Finally, a couple of people who have said it better:

A petition to make Ted keep his promise to teachers

Teachers should be paid as babysitters

 

Go for Gold

wooo ahhhhh!And the Olympics are over for another four years. Eric Idle sang “Life’s a piece of shit” in front of the world and Wonderwall was sung by the most bored-looking bunch of musicians I’ve ever seen, and Posh Spice rode, terrified, around the arena on the top of a cab, and then we’re done.

And in another way the games have just started up again. In the paper this morning, the Melbourne headlines roared “Massive push for 2024 games!” With the immediate response being: “Sorry, no way. We’re not interested.” by the Australian Olympic Committee.

Oh, I don’t care! In 12 years, my stepdaughter will be at uni and my actual son/daughter could be starting high school and nothing is less important to me than whether we host another money-sucking, elitist sporting competition.

I’m being subjective, instead of objective. I should just report, and let you make up your own minds.

On a completely different topic, I took my students to a debate last week (they won – in the finals, woo!). The topic was that London 2012 should be the last Olympic Games.

Sorry, this is less than subtle.

The main points, completely uncontested by my boys, were these:

1. More money was spent on the Olympics than the Mars landing. In a quick glance at Google (my version of research), I see costings of 10 billion pounds, 15 billion pounds, or more, depending on whether you’re talking to a politician or a media personality. Just think what you could do with 15 billions pounds in a world where whole countries are starving!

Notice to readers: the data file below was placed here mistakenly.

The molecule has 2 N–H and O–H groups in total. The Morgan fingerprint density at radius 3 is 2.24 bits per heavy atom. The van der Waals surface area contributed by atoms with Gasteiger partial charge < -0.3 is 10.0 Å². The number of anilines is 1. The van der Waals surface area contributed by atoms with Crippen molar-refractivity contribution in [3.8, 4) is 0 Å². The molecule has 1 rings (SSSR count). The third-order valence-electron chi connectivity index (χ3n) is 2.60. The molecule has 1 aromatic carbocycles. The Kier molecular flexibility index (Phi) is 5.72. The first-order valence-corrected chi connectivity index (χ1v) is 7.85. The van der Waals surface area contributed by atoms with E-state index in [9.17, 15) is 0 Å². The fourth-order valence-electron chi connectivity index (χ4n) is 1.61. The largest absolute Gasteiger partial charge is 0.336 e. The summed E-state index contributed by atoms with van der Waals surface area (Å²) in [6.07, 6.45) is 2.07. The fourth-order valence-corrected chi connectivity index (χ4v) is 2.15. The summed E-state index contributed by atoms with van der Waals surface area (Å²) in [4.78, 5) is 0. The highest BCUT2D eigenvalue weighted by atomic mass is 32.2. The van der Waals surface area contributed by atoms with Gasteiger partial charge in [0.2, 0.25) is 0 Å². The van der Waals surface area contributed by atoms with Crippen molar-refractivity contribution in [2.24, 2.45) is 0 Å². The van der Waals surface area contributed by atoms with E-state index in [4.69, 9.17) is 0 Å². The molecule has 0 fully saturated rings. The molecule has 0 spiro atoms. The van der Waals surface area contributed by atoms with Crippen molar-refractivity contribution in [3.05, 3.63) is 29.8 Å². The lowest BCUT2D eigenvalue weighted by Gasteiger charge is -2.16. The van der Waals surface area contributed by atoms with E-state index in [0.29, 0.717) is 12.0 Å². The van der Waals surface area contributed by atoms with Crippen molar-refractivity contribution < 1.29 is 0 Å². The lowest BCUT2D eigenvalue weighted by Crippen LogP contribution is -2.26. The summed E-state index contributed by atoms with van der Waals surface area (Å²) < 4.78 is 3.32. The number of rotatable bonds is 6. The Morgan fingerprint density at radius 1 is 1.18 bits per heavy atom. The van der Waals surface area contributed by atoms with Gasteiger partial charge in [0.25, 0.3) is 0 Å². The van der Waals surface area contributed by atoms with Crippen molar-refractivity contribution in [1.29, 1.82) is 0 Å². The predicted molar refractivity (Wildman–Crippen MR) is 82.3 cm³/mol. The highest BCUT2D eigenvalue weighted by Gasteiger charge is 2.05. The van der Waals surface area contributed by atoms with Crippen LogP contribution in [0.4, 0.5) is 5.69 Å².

the real Olympics2. The vision of the Olympics has been corrupted by sponsorship and greed. Olympic athletes are now more interested in personal glory than the glory of their country. This is evidenced (the debaters said) by the number of competitors who live and train and compete for one of the larger countries, even though they were born in another, less prosperous country. They go where their win is. Right down to the American Dressage competitor riding the winner of the 2008 games – a German horse.

And sponsorship! The two main sponsors of the Olympic Games: McDonalds and Coca Cola. How did this happen? In the room next door, my Year 8 debaters were debating whether the government should add tax to high fat foods. Does nobody see the conflict of interest here?

3. The Olympic Games have lost all sense of tradition. When was the last time you saw a naked Greek man running in the marathon at the Olympics? See what I mean? No tradition. Wait. Did I say “I”? I meant, see what the students meant? I was just illustrating the point. Even here, my debaters didn’t contest the argument.

At no stage were they debating that the Olympics as they are should be continued. Their argument was that they should not be discontinued. They put forward the idea that the Olympics should return to the simple concepts and traditions that made them such a good idea in the first place. Instead of dividing nations and causing competition, separating rich countries from poor, the Olympics should purely be about the sport. Have the flame of competition without the golden arches plastered to the side of the torch. Compete for the glory of the win rather than the future sponsorship deals a win will garner.

First stop in that path? Kill sponsorship. Cap spending at what is necessary to provide accommodation for the athletes – no new stadiums, no massive opening ceremonies, no Gallaghers at all. I think the world will thank me. Our opposition screamed “But then nobody will watch the games! Nobody will televise it! What’s the point?” The point is, I think, that we will have single-handedly removed the tempation to do drugs, cheat, spend thousands on super hero costumes masquerading as uniforms and restored the concept of competition to the forefront of the Olympic ideal. Who cares if nobody is watching? You know what? Who watches the Paralympics? These are people with FAR more Olympic spirit, competing for the glory of achieving something great, and nobody will show them on television.

My team argued that the games should definitely continue, but that the Olympic spirit would die if we continued with the bloated, parasitic monster of a model that is the current Olympics.